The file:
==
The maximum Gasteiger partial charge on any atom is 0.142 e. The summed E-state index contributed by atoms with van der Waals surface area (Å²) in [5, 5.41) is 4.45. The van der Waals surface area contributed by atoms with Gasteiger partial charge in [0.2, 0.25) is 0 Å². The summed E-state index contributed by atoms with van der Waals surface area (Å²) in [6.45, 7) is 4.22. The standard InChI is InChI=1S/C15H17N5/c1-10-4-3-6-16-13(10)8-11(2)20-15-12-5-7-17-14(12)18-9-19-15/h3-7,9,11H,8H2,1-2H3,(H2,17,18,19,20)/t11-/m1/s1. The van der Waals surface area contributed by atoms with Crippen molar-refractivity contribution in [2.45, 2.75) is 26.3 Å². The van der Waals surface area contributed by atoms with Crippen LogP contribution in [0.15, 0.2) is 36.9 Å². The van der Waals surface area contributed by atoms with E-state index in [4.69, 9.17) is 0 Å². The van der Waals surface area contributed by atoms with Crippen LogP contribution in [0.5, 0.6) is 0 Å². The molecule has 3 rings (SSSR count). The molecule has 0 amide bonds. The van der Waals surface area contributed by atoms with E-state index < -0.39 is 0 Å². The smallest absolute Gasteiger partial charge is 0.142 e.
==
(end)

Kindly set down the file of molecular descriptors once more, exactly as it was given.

The maximum Gasteiger partial charge on any atom is 0.142 e. The summed E-state index contributed by atoms with van der Waals surface area (Å²) in [5, 5.41) is 4.45. The van der Waals surface area contributed by atoms with Gasteiger partial charge in [0.2, 0.25) is 0 Å². The summed E-state index contributed by atoms with van der Waals surface area (Å²) in [6.45, 7) is 4.22. The standard InChI is InChI=1S/C15H17N5/c1-10-4-3-6-16-13(10)8-11(2)20-15-12-5-7-17-14(12)18-9-19-15/h3-7,9,11H,8H2,1-2H3,(H2,17,18,19,20)/t11-/m1/s1. The van der Waals surface area contributed by atoms with Crippen molar-refractivity contribution in [2.45, 2.75) is 26.3 Å². The van der Waals surface area contributed by atoms with Crippen LogP contribution in [0.15, 0.2) is 36.9 Å². The van der Waals surface area contributed by atoms with E-state index in [4.69, 9.17) is 0 Å². The van der Waals surface area contributed by atoms with Crippen LogP contribution in [0.5, 0.6) is 0 Å². The molecule has 3 rings (SSSR count). The molecule has 0 amide bonds. The van der Waals surface area contributed by atoms with E-state index < -0.39 is 0 Å². The smallest absolute Gasteiger partial charge is 0.142 e.